Austin J Clin Cardiolog. 2014;1(4): 1027.
Department of C Department of Cardiology, Namik Kemal University Medical School, Turkey ardiology, Namik Kemal University, Turkey
*Corresponding author: Aydin Akyuz, Department of Cardiology, Namik Kemal University School of Medicine Tekirdag, Turkey
Received: July 02, 2014; Accepted: Aug 04, 2014; Published: Aug 05, 2014.
A 60-year-old female presented to our cardiology department with atypical angina pectoris that she had experienced for five year. He had experienced no cardiac events in the past. Physical examination was normal. Heart rate and blood pressure were 70 beats/min and 135/85 mmhg, respectively. Electrocardiography revealed normal sinus rhythm with normal axis. Precordial and transesophageal echocardiography showed a very mobile structure with whip-like motion in the right atrium, prolapsing into right ventricle through the tricuspid orifice (Figure1, Video 1, 2).
Dr. Hans Chiari described Chiari network in 1897, an embryonic remnant of the right valve of the sinus venosus in the right atrium. This congenital remnant is often diagnosed incidentally and its prevalence is 2% in TEE and 1.5% in TTE. Chiari’s network may favor persistence of a patent foramen ovale and formation of an atrial septal aneurysm and facilitate paradoxic embolism, supraventricular arrhythmias and catheter entrapment [1-3].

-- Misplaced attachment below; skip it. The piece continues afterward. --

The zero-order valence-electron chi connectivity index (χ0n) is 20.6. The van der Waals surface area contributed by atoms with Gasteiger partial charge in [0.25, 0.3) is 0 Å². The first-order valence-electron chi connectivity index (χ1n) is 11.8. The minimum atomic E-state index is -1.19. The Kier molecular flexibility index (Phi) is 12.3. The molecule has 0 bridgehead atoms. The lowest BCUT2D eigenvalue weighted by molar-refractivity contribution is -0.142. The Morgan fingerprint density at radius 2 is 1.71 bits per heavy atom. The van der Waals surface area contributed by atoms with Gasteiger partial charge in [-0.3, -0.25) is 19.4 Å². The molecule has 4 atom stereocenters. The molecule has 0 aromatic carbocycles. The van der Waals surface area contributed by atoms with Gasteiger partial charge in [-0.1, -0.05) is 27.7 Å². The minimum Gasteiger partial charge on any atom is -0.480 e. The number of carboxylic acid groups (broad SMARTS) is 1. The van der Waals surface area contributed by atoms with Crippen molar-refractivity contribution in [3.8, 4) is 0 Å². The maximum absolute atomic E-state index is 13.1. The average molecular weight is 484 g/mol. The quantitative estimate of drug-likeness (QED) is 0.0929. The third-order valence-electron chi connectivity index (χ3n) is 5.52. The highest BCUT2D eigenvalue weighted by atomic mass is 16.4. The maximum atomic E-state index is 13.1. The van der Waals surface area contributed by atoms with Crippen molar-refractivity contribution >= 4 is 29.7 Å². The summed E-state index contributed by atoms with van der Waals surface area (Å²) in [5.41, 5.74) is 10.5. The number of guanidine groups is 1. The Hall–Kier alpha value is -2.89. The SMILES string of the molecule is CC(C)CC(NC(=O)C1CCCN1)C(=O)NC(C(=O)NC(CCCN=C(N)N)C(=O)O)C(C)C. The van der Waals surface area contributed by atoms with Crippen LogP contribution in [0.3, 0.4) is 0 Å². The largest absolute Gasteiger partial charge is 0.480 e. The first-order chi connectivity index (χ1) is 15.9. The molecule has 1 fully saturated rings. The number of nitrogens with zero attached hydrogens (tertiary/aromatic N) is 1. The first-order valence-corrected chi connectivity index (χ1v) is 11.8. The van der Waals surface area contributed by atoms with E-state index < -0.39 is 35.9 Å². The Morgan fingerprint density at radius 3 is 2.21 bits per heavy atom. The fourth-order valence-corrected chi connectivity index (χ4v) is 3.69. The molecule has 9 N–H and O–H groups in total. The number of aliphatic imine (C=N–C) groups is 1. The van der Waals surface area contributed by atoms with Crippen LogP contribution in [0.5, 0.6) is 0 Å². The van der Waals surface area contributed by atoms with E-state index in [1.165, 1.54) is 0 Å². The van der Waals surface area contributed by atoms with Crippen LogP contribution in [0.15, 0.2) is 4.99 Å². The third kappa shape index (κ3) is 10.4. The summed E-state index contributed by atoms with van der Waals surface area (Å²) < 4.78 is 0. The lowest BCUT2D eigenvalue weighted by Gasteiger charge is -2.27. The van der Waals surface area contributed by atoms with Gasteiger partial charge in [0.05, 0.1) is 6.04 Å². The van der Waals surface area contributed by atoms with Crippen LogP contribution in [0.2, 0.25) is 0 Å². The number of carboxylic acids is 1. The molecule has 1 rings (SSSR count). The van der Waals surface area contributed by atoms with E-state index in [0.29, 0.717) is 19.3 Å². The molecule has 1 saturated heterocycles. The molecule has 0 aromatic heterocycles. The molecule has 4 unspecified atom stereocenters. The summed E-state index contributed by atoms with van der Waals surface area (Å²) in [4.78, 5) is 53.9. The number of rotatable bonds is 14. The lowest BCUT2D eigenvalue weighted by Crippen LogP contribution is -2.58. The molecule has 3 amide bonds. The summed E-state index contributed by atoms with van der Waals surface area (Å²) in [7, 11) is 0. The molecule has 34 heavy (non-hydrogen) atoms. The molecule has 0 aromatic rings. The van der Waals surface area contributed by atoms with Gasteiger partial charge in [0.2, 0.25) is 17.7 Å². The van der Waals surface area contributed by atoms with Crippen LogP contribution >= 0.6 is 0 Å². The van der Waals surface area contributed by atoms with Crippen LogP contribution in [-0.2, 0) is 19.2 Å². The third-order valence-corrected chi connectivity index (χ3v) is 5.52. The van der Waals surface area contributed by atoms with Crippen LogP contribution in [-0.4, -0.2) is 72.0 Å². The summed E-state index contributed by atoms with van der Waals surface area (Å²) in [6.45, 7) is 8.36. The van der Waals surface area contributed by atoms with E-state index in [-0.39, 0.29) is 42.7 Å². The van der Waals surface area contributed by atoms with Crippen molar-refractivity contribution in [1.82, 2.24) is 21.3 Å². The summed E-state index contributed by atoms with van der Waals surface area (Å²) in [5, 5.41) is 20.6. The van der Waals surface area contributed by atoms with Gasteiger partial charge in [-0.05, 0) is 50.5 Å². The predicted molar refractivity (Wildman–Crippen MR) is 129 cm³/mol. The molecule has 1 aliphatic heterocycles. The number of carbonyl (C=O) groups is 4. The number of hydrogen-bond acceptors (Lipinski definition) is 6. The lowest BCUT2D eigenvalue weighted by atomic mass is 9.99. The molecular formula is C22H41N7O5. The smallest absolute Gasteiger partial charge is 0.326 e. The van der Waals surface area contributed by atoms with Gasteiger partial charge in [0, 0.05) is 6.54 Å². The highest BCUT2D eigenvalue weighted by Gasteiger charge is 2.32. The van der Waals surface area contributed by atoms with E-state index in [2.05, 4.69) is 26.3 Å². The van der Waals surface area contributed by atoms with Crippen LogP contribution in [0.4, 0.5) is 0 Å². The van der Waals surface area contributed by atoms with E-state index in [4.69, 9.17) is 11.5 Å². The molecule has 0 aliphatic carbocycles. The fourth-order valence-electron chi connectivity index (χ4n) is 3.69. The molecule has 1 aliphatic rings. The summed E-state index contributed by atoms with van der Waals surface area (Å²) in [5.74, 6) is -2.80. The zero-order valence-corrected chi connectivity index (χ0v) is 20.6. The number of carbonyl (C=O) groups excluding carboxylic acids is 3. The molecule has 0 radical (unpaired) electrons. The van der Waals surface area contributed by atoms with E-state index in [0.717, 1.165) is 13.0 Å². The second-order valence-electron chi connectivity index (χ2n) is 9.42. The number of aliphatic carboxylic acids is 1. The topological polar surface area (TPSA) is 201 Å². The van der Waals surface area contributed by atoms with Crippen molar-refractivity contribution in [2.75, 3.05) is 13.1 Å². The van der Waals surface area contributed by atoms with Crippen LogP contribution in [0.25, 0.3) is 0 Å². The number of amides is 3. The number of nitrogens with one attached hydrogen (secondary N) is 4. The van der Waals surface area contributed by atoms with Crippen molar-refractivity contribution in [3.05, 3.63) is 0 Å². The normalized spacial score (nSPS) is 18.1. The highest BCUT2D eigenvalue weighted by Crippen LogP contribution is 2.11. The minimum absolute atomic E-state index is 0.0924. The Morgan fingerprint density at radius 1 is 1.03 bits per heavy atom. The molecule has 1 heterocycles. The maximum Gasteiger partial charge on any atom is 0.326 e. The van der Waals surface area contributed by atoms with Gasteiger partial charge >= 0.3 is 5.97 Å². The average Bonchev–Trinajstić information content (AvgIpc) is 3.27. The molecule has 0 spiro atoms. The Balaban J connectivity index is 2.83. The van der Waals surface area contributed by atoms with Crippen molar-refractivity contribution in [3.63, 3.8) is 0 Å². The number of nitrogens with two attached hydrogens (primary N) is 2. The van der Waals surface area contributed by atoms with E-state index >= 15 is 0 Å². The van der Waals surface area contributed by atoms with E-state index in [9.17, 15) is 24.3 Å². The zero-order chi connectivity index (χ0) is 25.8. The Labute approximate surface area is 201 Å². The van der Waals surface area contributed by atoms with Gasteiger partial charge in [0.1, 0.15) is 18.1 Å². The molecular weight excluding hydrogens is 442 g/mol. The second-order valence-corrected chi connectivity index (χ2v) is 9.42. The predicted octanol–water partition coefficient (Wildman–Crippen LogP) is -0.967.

- Parajapat L, Ariyarajah V, Spodick DH. Abnormal atrial depolarization associated with Chiari network? Cardiology. 2007; 108: 214-216.
- Ducharme A, Tardif JC, Mercier LA, Burelle D, Rodrigues A, Petitclerc R, et al. Remnants of the right valve of the sinus venosus presenting as a right atrial mass on transthoracic echocardiography. Can J Cardiol. 1997; 13: 573-576.
- Schneider B, Hofmann T, Justen MH, Meinertz T. Chiari’s network: normal anatomic variant or risk factor for arterial embolic events? J Am Coll Cardiol. 1995; 26: 203-210.